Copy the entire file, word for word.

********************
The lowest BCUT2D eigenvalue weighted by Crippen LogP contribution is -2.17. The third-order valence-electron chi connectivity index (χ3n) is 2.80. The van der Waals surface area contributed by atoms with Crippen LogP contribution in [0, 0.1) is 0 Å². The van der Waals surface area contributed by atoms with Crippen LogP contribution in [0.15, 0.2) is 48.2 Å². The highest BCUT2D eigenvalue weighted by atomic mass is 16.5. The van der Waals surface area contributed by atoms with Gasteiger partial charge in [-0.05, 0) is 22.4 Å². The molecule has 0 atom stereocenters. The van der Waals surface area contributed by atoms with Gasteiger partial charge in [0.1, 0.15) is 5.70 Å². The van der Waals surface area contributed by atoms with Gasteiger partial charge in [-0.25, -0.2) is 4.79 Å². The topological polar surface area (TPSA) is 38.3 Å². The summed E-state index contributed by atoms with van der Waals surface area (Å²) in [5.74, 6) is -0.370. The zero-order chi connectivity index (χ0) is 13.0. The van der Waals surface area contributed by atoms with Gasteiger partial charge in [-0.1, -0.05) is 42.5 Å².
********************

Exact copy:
The lowest BCUT2D eigenvalue weighted by Crippen LogP contribution is -2.17. The third-order valence-electron chi connectivity index (χ3n) is 2.80. The van der Waals surface area contributed by atoms with Crippen LogP contribution in [0, 0.1) is 0 Å². The van der Waals surface area contributed by atoms with Crippen LogP contribution in [0.15, 0.2) is 48.2 Å². The highest BCUT2D eigenvalue weighted by atomic mass is 16.5. The van der Waals surface area contributed by atoms with Gasteiger partial charge in [-0.05, 0) is 22.4 Å². The molecule has 0 atom stereocenters. The van der Waals surface area contributed by atoms with Gasteiger partial charge in [0.1, 0.15) is 5.70 Å². The van der Waals surface area contributed by atoms with Gasteiger partial charge in [-0.25, -0.2) is 4.79 Å². The topological polar surface area (TPSA) is 38.3 Å². The summed E-state index contributed by atoms with van der Waals surface area (Å²) in [5.74, 6) is -0.370. The zero-order chi connectivity index (χ0) is 13.0. The van der Waals surface area contributed by atoms with Gasteiger partial charge in [-0.1, -0.05) is 42.5 Å².